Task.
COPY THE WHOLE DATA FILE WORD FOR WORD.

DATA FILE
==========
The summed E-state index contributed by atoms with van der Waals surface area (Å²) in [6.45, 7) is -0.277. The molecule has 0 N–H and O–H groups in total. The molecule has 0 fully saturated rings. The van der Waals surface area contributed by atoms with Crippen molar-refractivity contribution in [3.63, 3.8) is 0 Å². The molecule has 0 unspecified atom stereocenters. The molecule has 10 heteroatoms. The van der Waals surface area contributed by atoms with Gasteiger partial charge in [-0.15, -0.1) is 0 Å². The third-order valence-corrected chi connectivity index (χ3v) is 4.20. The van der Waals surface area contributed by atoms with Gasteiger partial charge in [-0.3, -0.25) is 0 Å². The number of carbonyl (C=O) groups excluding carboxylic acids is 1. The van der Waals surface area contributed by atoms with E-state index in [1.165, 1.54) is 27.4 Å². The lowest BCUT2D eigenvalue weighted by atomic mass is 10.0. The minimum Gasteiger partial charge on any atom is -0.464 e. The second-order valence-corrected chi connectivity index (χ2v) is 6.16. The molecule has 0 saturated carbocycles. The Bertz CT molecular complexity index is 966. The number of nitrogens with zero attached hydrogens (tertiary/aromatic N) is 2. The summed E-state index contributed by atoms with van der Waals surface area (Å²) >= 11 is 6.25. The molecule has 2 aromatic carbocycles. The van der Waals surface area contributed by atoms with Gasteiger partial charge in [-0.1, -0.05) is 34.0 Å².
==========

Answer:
The summed E-state index contributed by atoms with van der Waals surface area (Å²) in [6.45, 7) is -0.277. The molecule has 0 N–H and O–H groups in total. The molecule has 0 fully saturated rings. The van der Waals surface area contributed by atoms with Crippen molar-refractivity contribution in [3.63, 3.8) is 0 Å². The molecule has 0 unspecified atom stereocenters. The molecule has 10 heteroatoms. The van der Waals surface area contributed by atoms with Gasteiger partial charge in [-0.15, -0.1) is 0 Å². The third-order valence-corrected chi connectivity index (χ3v) is 4.20. The van der Waals surface area contributed by atoms with Gasteiger partial charge in [-0.3, -0.25) is 0 Å². The number of carbonyl (C=O) groups excluding carboxylic acids is 1. The van der Waals surface area contributed by atoms with E-state index in [1.165, 1.54) is 27.4 Å². The lowest BCUT2D eigenvalue weighted by atomic mass is 10.0. The minimum Gasteiger partial charge on any atom is -0.464 e. The second-order valence-corrected chi connectivity index (χ2v) is 6.16. The molecule has 0 saturated carbocycles. The Bertz CT molecular complexity index is 966. The number of nitrogens with zero attached hydrogens (tertiary/aromatic N) is 2. The summed E-state index contributed by atoms with van der Waals surface area (Å²) >= 11 is 6.25. The molecule has 2 aromatic carbocycles. The van der Waals surface area contributed by atoms with Gasteiger partial charge in [-0.1, -0.05) is 34.0 Å².